Proponte Más is contributing to a referral system through INAMI to direct youth to services and resources like Casa Alianza. The pilot referral system has allowed Casa Alianza to assist 81 youth through INAMI referrals.
And the Juvenile Justice Technical Committee is set to take on a more formal role in policymaking as it transforms into the Advisory Board for INAMI.
“I know that without this committee, we wouldn’t be where we are today,” says Claudia Pereira, a committee member and public defender working in the juvenile court system. “Before the committee, we all worked separately – defense on one side, prosecution on the other. But with the committee, we found each other and we all started to think more about the youth.”
Spurring system-wide change
As Pereira and Díaz talk about the committee’s work in the main juvenile court building in Tegucigalpa, families anxiously wait for their appointments with clerks, lawyers and judges several floors below.
Even though they sit on opposite sides of the bench, Pereira and Díaz both say the hardest part of their job is seeing children and youth who are often victims of crime and violence become perpetrators themselves and have to face a justice system they often don’t understand.
I know that without this committee, we wouldn’t be where we are today.
“We have to raise awareness among others in the justice system that we can’t just look at the infraction that brought the kid here, we also have to look at the situation that led him or her to become an offender,” says Pereira. “To give youth an opportunity to keep their freedom and not just look at the crime with which they’re charged, but also the personal circumstances. That’s the challenge we face every day.”
As the Juvenile Justice Technical Committee spearheads the use of alternative justice measures, some of its members and others working in the juvenile justice sector are expanding their expertise and knowledge through a master’s degree program developed by Proponte Más with the University of Málaga.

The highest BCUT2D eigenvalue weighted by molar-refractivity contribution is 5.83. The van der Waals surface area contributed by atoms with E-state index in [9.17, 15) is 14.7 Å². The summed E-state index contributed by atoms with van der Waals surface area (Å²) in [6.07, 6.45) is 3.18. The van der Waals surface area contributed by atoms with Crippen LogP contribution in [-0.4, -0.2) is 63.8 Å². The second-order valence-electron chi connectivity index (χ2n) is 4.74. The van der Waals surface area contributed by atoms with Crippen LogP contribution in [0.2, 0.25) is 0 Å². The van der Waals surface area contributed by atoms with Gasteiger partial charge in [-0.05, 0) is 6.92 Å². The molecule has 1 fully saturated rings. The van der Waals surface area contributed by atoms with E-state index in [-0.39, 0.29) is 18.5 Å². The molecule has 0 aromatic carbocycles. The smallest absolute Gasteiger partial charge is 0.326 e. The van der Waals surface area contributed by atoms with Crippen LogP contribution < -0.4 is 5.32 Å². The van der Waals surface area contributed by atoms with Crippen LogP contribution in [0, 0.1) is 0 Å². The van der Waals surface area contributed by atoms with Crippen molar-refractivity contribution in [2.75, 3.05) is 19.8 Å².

Proponte Más has awarded 25 scholarships to justice operators, government officials and staff from Casa Alianza to pursue a master’s in Child Protection and Juvenile Justice.
Both Díaz and Pereira are enrolled in the program and say it’s given them a better understanding of children’s social and psychological development and how their actions are affected by the context in which they live.
“That’s been important for me, to understand how much youth are influenced by the situation in which they’ve grown up,” says Pereira. “I’ve learned in the master’s program how that child arrived here, learned to see that maybe that child didn’t have the same opportunities that others have had.”
A family moving forward
Back at Casa Alianza, Axel and Jordan grab a seat at a lunch table with other kids as their grandmother Rosa talks warmly with their instructor. Despite their three-year age gap, the brothers sound more like twins. They both aim to graduate from high school, dedicate themselves to missionary work for a few years and then study engineering at a university.
And both say that their family has become stronger through their work with Casa Alianza.
“My family has seen a big change. We always communicated, but not as much as we should have. But now, with everything the instructors have taught us, we’ve become more united and we talk about everything,” says Axel. “They’ve helped us enjoy spending time as a family and to take care of the things we have.”
Casa Alianza Family Integration Instructor Nolvia Aguilar, who has been the family’s primary instructor since their first day at Casa Alianza, says when Axel and Jordan arrived, they were timid, reserved and not very engaged in the workshops and classes. But over the past several months, she has seen the family flourish.
“What keeps us going is the growth of the family, to be able to help them out of that hole they find themselves in,” she says. “They have changed a lot, and for me it’s rewarding to see as their instructor … These are the stories that stay with us. Now they’re a family that’s sharp, active, excited, enthusiastic.”
Díaz says that with the coordinated support of Proponte Más, justice operators, government officials and nonprofit organizations, many more youth can find the same success as Axel and Jordan and avoid time in detention – which has the potential to reinforce gang engagement and a cycle of violence.
“We hope that INAMI’s work and increased alternative measures will benefit the boys and girls of our country,” she says. “We hope that we can help, even if it’s just this one grain of sand, because between all of us, we can make a change for children.”